Climate has a larger effect than stand basal area on wood density in Pinus ponderosa var. scopulorum in the southwestern USA

Damon Vaughan, David Auty, Thomas E Kolb, Andrew J Sanchez Meador, Kurt H. Mackes, Joseph Dahlen, W. Keith Moser

Research output: Contribution to journalArticle

Abstract

Key message: Stand basal area of ponderosa pine (Pinus ponderosavar.scopulorumEngelm.) in the US Southwest has little effect on the density of the wood produced, but climatic fluctuations have a strong effect. Wood density increases during drought, particularly if the drought occurs in late winter/early spring. Future droughts, as are predicted to increase in the US Southwest, may lead to production of smaller radial increments of higher density wood in ponderosa pine. Context: Forest restoration treatments in the US Southwest are generating large quantities of small-diameter logs. Due to negative perceptions about ponderosa pine wood quality, this material is often seen as a “waste disposal” problem rather than a high-value resource. Aims: Our objective was to understand more about variation in southwestern US ponderosa pine wood density, an important indicator of wood quality. Specifically, we investigated the effect of stand basal area on wood density, and the effect of annual and quarterly climatic variation on wood density. Methods: We collected samples from 54 trees grown at six different basal area levels from a replicated stand density experiment. Pith-to-bark strips were used in an X-ray densitometer to obtain annual density and growth measurements from 1919 to the present. Results: Stand density had a strong effect on growth rate, but little effect on wood density. However, climatic variation did influence wood density, which increased in drought years before quickly returning to pre-drought levels. Conclusion: Stand basal area is not a good indicator of wood density for foresters planning to utilize material from timber harvests in the southwestern USA. Future droughts, as are predicted to increase in the region, will likely reduce wood volume production but may increase wood density in ponderosa pine.

Original languageEnglish (US)
Article number85
JournalAnnals of Forest Science
Volume76
Issue number3
DOIs
StatePublished - Sep 1 2019

Fingerprint

wood density
Pinus ponderosa
basal area
climate
drought
wood quality
stand density
effect
densitometers
forest restoration
waste disposal
foresters
pith
bark
X-radiation
Pinus
planning
timber
winter

Keywords

  • Dendroecology
  • Forest restoration
  • Growing stock level
  • Ponderosa pine
  • Wood density
  • X-ray densitometry

ASJC Scopus subject areas

  • Forestry
  • Ecology

Cite this

Climate has a larger effect than stand basal area on wood density in Pinus ponderosa var. scopulorum in the southwestern USA. / Vaughan, Damon; Auty, David; Kolb, Thomas E; Sanchez Meador, Andrew J; Mackes, Kurt H.; Dahlen, Joseph; Moser, W. Keith.

In: Annals of Forest Science, Vol. 76, No. 3, 85, 01.09.2019.

Research output: Contribution to journalArticle

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abstract = "Key message: Stand basal area of ponderosa pine (Pinus ponderosavar.scopulorumEngelm.) in the US Southwest has little effect on the density of the wood produced, but climatic fluctuations have a strong effect. Wood density increases during drought, particularly if the drought occurs in late winter/early spring. Future droughts, as are predicted to increase in the US Southwest, may lead to production of smaller radial increments of higher density wood in ponderosa pine. Context: Forest restoration treatments in the US Southwest are generating large quantities of small-diameter logs. Due to negative perceptions about ponderosa pine wood quality, this material is often seen as a “waste disposal” problem rather than a high-value resource. Aims: Our objective was to understand more about variation in southwestern US ponderosa pine wood density, an important indicator of wood quality. Specifically, we investigated the effect of stand basal area on wood density, and the effect of annual and quarterly climatic variation on wood density. Methods: We collected samples from 54 trees grown at six different basal area levels from a replicated stand density experiment. Pith-to-bark strips were used in an X-ray densitometer to obtain annual density and growth measurements from 1919 to the present. Results: Stand density had a strong effect on growth rate, but little effect on wood density. However, climatic variation did influence wood density, which increased in drought years before quickly returning to pre-drought levels. Conclusion: Stand basal area is not a good indicator of wood density for foresters planning to utilize material from timber harvests in the southwestern USA. Future droughts, as are predicted to increase in the region, will likely reduce wood volume production but may increase wood density in ponderosa pine.",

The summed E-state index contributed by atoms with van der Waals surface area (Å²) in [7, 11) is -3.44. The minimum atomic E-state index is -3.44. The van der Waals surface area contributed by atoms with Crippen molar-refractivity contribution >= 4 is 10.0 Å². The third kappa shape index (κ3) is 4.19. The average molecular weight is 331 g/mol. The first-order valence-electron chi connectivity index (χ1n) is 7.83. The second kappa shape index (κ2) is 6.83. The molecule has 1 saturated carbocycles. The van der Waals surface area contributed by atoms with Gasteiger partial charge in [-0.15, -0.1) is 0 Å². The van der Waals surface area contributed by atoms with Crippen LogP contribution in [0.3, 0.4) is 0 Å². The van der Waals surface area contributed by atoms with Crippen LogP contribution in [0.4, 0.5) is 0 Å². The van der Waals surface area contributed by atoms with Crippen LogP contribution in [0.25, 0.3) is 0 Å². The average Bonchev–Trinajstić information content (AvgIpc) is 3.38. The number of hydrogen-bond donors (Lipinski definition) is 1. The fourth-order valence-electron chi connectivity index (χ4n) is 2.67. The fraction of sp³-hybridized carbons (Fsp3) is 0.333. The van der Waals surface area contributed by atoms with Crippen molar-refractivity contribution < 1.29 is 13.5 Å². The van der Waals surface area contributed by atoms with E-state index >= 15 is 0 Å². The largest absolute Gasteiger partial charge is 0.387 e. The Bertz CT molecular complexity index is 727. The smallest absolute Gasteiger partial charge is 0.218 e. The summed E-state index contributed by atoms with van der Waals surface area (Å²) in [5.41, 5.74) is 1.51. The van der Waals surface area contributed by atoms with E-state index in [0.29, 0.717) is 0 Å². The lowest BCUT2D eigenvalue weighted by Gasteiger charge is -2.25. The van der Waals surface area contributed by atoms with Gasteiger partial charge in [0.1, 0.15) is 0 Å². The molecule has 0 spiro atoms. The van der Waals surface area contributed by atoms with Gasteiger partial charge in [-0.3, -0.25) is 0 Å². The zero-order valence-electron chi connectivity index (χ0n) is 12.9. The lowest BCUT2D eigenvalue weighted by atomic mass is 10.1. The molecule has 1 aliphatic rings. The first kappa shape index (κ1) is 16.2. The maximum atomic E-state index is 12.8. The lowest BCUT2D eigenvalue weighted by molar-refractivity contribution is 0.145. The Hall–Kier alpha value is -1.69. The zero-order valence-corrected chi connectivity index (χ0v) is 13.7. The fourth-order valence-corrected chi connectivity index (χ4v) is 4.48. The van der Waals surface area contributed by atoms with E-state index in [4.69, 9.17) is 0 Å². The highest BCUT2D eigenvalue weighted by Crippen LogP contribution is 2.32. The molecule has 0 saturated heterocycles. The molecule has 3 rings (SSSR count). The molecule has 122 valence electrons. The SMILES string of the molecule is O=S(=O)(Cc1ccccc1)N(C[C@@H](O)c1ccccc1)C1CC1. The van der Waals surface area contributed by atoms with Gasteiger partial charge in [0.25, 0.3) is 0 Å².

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AU - Kolb, Thomas E

AU - Sanchez Meador, Andrew J

AU - Mackes, Kurt H.

AU - Dahlen, Joseph

AU - Moser, W. Keith

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KW - X-ray densitometry

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